The Commodity Futures Trading Commission publishes a weekly report entitled, “Commitment of Traders Report.” This report totals the positions by all major commodity market players and breaks them down into a few important categories. The category that is most predictive of future moves in the commodity markets is the Commercial Trader category. This group is made up of people who are hedging their need for the physical commodity to meet future production as well as the producers of physical commodities who are trying to get their future production sold at the best possible prices. These are the professionals whose livelihood depends on their ability to ascertain value in their particular markets. Following their behavior in the commodity markets is very similar to following the reportable insider trading in the stock market, in which employee transactions of large amounts of stock must be reported to the Securities Exchange Commission.
Following the commercial trader category provides keen insight into the commodity markets. Some examples are seasonals, divergences and macro economic expectations. Comparing year over year action against established seasonal trends can allow traders to catch a glimpse into the expected strength or weakness of the current cyclicality in a market. Crude oil typically experiences its greatest strength from early July through the end of August. This year, the commercial buying came in just as expected and the market made its most recent low on July 6th and has rallied from $71.50 to almost $83 dollars per barrel.
Divergences appear when a market makes a new multi month high or low that is not validated by the commercial traders’ actions. For example, today’s news that China’s property market is cooling off has already been reflected in the market by commercial traders who have sold this rally relentlessly and capped the rally for six straight trading sessions under $3.40 per pound.
Both of these examples tie into the macro economic expectations of commercial traders. The seasonal rally in crude oil has been cut short by heavy commercial selling over the last two weeks due to expected softness in global crude oil demand. Recent energy reports show that gasoline levels here in the U.S. are at a six-week high and our refineries are trending toward decreased capacity utilization. Furthermore, China, the world’s largest crude oil consumer, has decreased their imports 15% since June.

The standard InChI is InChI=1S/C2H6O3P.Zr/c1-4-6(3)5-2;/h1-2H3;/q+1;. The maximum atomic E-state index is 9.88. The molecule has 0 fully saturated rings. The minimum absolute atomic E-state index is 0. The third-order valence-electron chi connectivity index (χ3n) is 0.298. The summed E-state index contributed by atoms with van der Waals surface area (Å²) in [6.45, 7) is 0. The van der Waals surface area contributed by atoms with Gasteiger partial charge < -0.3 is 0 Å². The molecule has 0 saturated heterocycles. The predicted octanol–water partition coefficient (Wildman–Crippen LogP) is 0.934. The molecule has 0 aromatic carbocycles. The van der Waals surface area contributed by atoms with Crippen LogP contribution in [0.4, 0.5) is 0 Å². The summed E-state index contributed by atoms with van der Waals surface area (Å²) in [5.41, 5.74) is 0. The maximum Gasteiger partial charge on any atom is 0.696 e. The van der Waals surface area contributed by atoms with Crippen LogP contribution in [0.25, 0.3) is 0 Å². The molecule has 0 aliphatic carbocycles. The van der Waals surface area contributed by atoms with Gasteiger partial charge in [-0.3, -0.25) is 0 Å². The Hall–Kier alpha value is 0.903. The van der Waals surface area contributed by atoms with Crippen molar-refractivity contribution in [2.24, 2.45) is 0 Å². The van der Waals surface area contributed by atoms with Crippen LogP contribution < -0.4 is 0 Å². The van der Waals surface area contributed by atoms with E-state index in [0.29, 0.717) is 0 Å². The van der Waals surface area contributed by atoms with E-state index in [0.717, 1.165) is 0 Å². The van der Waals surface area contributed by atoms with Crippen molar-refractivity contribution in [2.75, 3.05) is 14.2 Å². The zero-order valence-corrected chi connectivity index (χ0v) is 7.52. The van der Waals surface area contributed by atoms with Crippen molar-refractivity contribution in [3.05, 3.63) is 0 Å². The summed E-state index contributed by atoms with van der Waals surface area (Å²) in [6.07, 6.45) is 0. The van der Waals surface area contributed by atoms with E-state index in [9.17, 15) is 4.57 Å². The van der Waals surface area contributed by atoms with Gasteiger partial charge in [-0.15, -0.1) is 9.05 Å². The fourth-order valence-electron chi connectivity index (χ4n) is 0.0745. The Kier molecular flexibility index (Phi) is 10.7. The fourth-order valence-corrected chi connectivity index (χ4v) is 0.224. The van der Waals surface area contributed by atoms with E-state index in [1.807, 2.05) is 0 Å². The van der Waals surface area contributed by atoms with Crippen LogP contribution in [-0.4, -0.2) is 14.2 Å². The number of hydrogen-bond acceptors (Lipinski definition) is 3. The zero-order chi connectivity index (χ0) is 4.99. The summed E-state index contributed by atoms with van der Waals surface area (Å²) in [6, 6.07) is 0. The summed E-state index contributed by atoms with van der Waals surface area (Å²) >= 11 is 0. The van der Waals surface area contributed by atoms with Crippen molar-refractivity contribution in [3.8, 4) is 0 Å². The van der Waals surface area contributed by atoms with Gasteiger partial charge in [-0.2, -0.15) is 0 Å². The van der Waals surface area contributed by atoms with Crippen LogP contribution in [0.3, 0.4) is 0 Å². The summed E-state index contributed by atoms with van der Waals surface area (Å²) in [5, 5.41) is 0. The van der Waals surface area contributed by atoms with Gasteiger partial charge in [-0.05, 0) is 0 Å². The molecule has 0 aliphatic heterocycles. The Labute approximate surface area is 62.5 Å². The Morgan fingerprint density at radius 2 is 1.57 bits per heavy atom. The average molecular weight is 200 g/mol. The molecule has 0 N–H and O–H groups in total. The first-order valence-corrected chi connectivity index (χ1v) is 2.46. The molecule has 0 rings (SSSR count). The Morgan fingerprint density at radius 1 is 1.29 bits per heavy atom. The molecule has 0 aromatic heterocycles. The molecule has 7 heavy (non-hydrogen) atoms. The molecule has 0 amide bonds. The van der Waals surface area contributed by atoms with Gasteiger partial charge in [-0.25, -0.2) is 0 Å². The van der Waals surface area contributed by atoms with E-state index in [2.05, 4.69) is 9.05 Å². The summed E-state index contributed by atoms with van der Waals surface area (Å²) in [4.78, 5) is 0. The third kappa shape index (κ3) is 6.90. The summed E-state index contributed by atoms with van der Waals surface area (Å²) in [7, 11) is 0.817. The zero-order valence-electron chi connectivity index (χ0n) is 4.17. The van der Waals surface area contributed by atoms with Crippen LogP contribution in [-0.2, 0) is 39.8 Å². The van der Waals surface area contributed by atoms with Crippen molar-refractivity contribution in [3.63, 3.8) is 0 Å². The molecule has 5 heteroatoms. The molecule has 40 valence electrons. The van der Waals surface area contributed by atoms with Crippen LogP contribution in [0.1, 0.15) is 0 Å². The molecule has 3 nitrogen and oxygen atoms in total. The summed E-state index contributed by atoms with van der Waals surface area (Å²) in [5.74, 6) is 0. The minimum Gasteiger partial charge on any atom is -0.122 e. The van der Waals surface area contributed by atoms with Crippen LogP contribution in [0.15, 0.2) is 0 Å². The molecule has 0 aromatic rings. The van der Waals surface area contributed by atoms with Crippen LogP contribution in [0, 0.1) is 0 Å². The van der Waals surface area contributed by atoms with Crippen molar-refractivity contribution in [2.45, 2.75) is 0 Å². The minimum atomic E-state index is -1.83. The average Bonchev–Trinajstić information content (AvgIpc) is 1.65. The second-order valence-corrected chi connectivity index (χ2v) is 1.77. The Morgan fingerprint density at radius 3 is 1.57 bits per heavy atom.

The capping of prices in the copper market by commercial traders is further evidence of an expected economic slowdown. Commercial traders who follow the markets that provide their livelihood are among the first to know and analyze important information. They were aware that China’s copper and iron ore shipments are down for the first time in four months and that their crude oil consumption is 15% lower for July.
Finally, we can extend this same analysis to commercial positions in other actively traded markets as well. The disappointing projections are for a weaker stock market, low bond yields and higher agricultural prices. The build up of short positions in the stock market over the last three weeks has been considerable. Clearly, professional traders’ expectations of the stock market are negative. This can be partially verified by the buildup of short maturity debt. Interest rate futures across the strip expect to see continued buying even in the face of added government stimulus and a weakening U.S. Dollar. In fact, one of the most fundamental traders of all time – Warren Buffet, has shown that they are increasingly buying short- term treasuries. This omen portends the possibility of profiting on a flight to quality as people pull money out of a falling stock market and place it in U.S. Treasuries for liquidity and protection.
Finally, professional traders in the grain markets have been making their stand in two ways. First, buyers of grains are supporting higher and higher floor prices. This means the folks at Nabisco, Quaker Oats and Frito Lay are all expecting the growing overseas middle class to put a squeeze on the United States’ ability to remain the, “bread basket to the world.” Sellers of grains, on the other hand, are more willing to let the markets spike higher and higher before capping their profit potential. This was witnessed over the last month as overseas growing issues forced U.S. grain prices up 28% in corn, over 50% in oats and the price of wheat nearly doubled.
Trading alongside of the commercial traders has been quoted as, “Following the elephants.” This provides three benefits. Their actions are reported weekly, making their path easy to find. They cut a wide enough swath through the market to allow us to slip in and out at our convenience. Finally, they offer a tremendous amount of protection. Trading the markets is hard enough on your own. Why not allow the elephants to guide you?
This blog is published by Andy Waldock. Andy Waldock is a trader, analyst, broker and asset manager. Therefore, Andy Waldock may have positions for himself, his family, or, his clients in any market discussed. The blog is meant for educational purposes and to develop a dialogue among those with an interest in the commodity markets. The commodity markets employ a high degree of leverage and may not be suitable for all investors. There is substantial risk in investing in futures.